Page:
As Carl Jung once said, complex problems are never solved; they are only outgrown. The same principle applies to the challenges that we face in the business world today. I believe that, when given the choice, most business people want to do the right thing, but they often don't know how, given the market circumstances they are part of. We must give ourselves the time to evolve beyond our current constraints into a regenerative environment. This developmental journey requires regeneration of ourselves as much as the social and ecological systems we are part of.

The most significant step is realizing a true shift in paradigm. As noted by some of the thought leaders I quoted earlier, regeneration is primarily a matter of changing perspective. In many cases, regeneration is mentioned alongside sustainability and ESG. Today, it is often regarded as "sustainability+" and, in doing so, misses the fundamental point. In these cases, the paradigm shift underlying regeneration isn't fully recognized. Approaching our environmental challenges as problems to be fixed, with regeneration as an improved tool in our toolkit, still leaves us operating from a mechanistic mindset. One could argue that this mindset is the root issue of our degenerative practices.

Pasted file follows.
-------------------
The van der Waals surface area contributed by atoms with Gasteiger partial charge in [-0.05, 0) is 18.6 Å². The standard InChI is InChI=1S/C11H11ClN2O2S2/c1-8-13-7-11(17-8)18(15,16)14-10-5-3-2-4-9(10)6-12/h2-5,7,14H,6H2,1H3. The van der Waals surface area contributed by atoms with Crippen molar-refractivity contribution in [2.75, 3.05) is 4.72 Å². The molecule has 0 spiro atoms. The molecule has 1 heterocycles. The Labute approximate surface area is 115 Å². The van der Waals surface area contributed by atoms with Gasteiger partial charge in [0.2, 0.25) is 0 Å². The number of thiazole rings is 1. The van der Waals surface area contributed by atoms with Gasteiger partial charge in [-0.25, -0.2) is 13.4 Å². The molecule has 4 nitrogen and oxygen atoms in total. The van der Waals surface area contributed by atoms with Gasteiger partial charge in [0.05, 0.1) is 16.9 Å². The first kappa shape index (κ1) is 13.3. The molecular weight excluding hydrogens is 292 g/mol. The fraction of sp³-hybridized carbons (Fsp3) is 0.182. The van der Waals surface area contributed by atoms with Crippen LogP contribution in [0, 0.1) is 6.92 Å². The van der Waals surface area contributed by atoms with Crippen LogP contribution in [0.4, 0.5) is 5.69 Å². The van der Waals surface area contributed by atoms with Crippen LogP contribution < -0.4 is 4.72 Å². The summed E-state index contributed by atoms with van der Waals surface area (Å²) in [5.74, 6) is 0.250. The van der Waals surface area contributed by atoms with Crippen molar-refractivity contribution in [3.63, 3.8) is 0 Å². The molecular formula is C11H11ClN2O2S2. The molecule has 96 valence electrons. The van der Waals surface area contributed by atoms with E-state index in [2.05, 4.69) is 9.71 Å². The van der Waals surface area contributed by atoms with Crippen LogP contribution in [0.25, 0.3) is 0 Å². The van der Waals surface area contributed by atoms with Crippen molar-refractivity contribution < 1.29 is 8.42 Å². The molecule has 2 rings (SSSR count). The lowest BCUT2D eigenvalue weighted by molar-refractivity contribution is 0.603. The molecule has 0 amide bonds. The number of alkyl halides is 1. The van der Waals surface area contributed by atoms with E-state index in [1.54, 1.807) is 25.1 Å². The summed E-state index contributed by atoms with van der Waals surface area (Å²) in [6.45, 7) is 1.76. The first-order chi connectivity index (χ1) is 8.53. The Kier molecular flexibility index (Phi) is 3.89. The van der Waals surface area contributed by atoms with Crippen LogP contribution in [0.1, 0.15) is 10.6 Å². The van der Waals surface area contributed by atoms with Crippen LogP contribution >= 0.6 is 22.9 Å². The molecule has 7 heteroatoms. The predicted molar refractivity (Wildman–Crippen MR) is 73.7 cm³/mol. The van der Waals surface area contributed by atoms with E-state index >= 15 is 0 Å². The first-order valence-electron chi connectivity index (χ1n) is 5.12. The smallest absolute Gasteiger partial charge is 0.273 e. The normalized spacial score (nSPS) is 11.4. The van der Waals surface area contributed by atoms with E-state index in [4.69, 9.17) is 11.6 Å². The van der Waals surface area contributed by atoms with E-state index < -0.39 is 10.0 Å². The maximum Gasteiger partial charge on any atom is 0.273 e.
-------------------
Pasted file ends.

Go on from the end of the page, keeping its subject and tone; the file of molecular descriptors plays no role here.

A crucial factor in shifting perspective is having real-life examples to reference. There remains a significant gap between theory and practice, as there are still relatively few real-life examples illustrating how regeneration works in business settings. This gap presents a challenge for practitioners in the regenerative field. While practitioners of regenerative agriculture can easily demonstrate the difference between a regenerative farm and an industrial farm, the distinction is much more challenging for regenerative businesses.